Why Wright, Now?
The Wright craze in the 1980s
As it happened, I wrote this piece while living in an above-the-law-office flat in Oak Park, Illinois, one block from Wright’s home and studio. One part of three in this issue about Wright collecting; the other two are here and here..
A chair or a table is two things at once. It is first a design, an idea of a chair. It is also an object, an idea made tangible. Traditionally, fine antiques have been treasured as both.
Frank Lloyd Wright was no builder. His touch does not enliven his windows or tables the way that of Stradivarius enlivens his violins. To execute the hundreds of objects needed to outfit each house, Wright of necessity collaborated both with his own assistants (who drew them) and with the craftsmen who built them, such as the Linden Glass Co. and metalworker James Miller, both of Chicago, and woodworker George Niedecken of Milwaukee. Wright probably never even saw some of his pieces in their finished forms.
Most pieces of Wright's early furniture were made either in Chicago or in Milwaukee. There the furniture industry by the 1890s had made great strides in replacing handwork with machines, and so offered Wright a blend of traditional craftsmanship and money-saving new technologies. But this workmanship was hardly to the standards of a Thomas Chippendale. "The pieces I've seen have been carried out in a carpenter's style of construction rather than a cabinetmaker's style," says Kevin Earley, who designs and builds custom furniture at his Wilson Street Woodworks in Madison, Wisconsin, and has reproduced several of Wright's Prairie-style pieces. "Their construction is not exquisite enough to explain why prices have gone so high."
If Wright's furniture-as-object is lacking, however, his furniture-as-idea measures up quite well. "I built the replica of the expandable dining table for the Willits house," Earley explains. "Visually, that piece is straightforward. But if you live with it, or if you build it from scratch as I did, you see how cleverly thought-out it is." The table leaves, for instance, expand it to a giant 14 feet using a cunning set of hidden supports. "From a cabinetmaker's point of view, this functional cleverness is pleasing," Earley adds. "It's part of what makes this furniture good."
In a way it was inevitable that Wright's furniture would come to be regarded as art objects, since people often preferred looking at Wright's designs—particularly his chairs—rather than using them. Their pared-down look results from his distillation of function to underlying geometry, partly because his furniture was designed to serve wider ends than human comfort; his high-backed dining chairs, for instance, helped create the illusion at the table of a room within the room—which enhanced the diners' sense of intimacy and occasion even if it did not spare their backs.
Wright's work has always appealed to architects, and a few others, for its own sake. The first Wright collectors who bought cheap or scavenged pieces from doomed Wright buildings were making what architect John Eifler calls "a sort of Bohemian statement about society and its lack of respect for good, well-made objects." From that vanguard, the passion for Wright passed to trend-setting gallery directors and private collectors, thence to more mainstream galleries and the upper-middle-class art market.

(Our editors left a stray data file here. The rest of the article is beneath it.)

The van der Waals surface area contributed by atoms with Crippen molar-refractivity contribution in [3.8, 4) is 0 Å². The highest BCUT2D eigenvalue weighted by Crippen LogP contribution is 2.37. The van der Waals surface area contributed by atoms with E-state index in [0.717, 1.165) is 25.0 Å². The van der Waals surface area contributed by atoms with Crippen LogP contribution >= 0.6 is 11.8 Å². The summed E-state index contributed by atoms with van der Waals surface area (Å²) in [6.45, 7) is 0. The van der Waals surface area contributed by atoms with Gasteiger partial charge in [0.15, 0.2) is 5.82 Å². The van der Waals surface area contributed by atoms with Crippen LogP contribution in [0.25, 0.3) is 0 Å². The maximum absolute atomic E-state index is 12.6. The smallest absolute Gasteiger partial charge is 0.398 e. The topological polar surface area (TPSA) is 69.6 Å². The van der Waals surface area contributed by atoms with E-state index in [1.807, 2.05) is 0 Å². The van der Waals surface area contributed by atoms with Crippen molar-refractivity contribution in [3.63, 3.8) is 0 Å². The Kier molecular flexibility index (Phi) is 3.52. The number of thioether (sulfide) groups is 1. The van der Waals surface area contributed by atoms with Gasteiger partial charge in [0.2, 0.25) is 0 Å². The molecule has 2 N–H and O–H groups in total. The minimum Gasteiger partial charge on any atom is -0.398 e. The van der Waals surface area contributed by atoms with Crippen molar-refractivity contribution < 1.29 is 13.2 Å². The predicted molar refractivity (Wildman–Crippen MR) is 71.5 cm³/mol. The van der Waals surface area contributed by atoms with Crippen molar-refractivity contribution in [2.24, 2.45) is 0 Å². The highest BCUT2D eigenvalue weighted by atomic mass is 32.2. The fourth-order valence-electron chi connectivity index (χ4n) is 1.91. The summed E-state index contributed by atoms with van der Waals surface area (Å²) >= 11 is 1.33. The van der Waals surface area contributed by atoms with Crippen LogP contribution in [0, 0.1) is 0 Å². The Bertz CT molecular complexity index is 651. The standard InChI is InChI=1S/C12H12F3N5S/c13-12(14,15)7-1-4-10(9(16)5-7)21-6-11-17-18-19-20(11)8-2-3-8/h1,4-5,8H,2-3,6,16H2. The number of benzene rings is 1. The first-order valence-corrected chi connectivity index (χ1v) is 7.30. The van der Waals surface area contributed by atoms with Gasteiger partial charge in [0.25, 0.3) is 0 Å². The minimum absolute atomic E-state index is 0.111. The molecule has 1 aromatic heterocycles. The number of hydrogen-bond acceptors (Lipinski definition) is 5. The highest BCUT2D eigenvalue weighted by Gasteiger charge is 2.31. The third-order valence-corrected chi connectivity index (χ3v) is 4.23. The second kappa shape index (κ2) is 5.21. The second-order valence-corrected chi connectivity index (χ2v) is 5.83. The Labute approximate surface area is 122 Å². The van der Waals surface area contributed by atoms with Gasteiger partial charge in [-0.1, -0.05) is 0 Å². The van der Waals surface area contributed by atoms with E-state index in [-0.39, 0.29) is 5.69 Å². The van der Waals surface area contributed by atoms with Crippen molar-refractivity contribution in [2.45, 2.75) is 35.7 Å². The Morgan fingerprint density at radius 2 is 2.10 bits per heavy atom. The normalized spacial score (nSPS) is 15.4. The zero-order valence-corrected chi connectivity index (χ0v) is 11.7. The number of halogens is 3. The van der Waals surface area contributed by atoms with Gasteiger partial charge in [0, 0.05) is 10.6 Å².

The recent explosion of interest in Wright owes as much to the master's celebrity as to his creativity. A Reagan-inspired cultural chauvinism has made the very American Wright look like a patriot, just as our deepening disenchantment with most of what is known as modern architecture has made him look like a prophet. Our present preoccupation with private rather than public life gives Wright—whose early work consisted mainly of houses—a new relevance.
"Also, Wright was a charismatic person," says architect Wilbert Hasbrouck. "When you buy a Wright chair for $10,000, you're not just buying something to sit on. You're buying a piece of the legend." Eifler, too, credits Wright's newfound appeal to the master's persona, tracing the current cult of Wright to the counterculture of the late 1960s, which found in Wright a kindred soul. His emphasis on organic design, his attachment to nature as inspiration, his commitment to a more democratic architecture, and above all his iconoclasm recommended Wright to the sensibilities of the emerging Woodstock generation. Eifler recalls a professor who carried a Wright chair with him to be-ins, believing that sitting in it conveyed a special spiritual energy.
The recent boom for Wright is also part of a larger explosion of interest in period furniture and antiquities among both collectors priced out of the market for Impressionist and other modern paintings and investors looking for safer places for their money after the 1987 stock market crash.
The Wright market has become self-sustaining, buoyed by buyers attracted more by appreciating prices than by any appreciation of Wright. "Society knows what money is worth," says Michael FitzSimmons, director of the architecture department at the Struve Gallery on Superior. "Unfortunately, it may not know what a Frank Lloyd Wright piece is worth, unless it has a price tag attached to it."
Wright's design-as-idea, however, is likely to survive the collecting fads. "Some people do get into it just because it's hot. But I think a lot of people are searching for roots," says FitzSimmons. "The interest in Wright is social archeology in a sense. People are trying to understand why we are what we are at the end of the century. It's natural that they would go back to one of the people who created that century." ●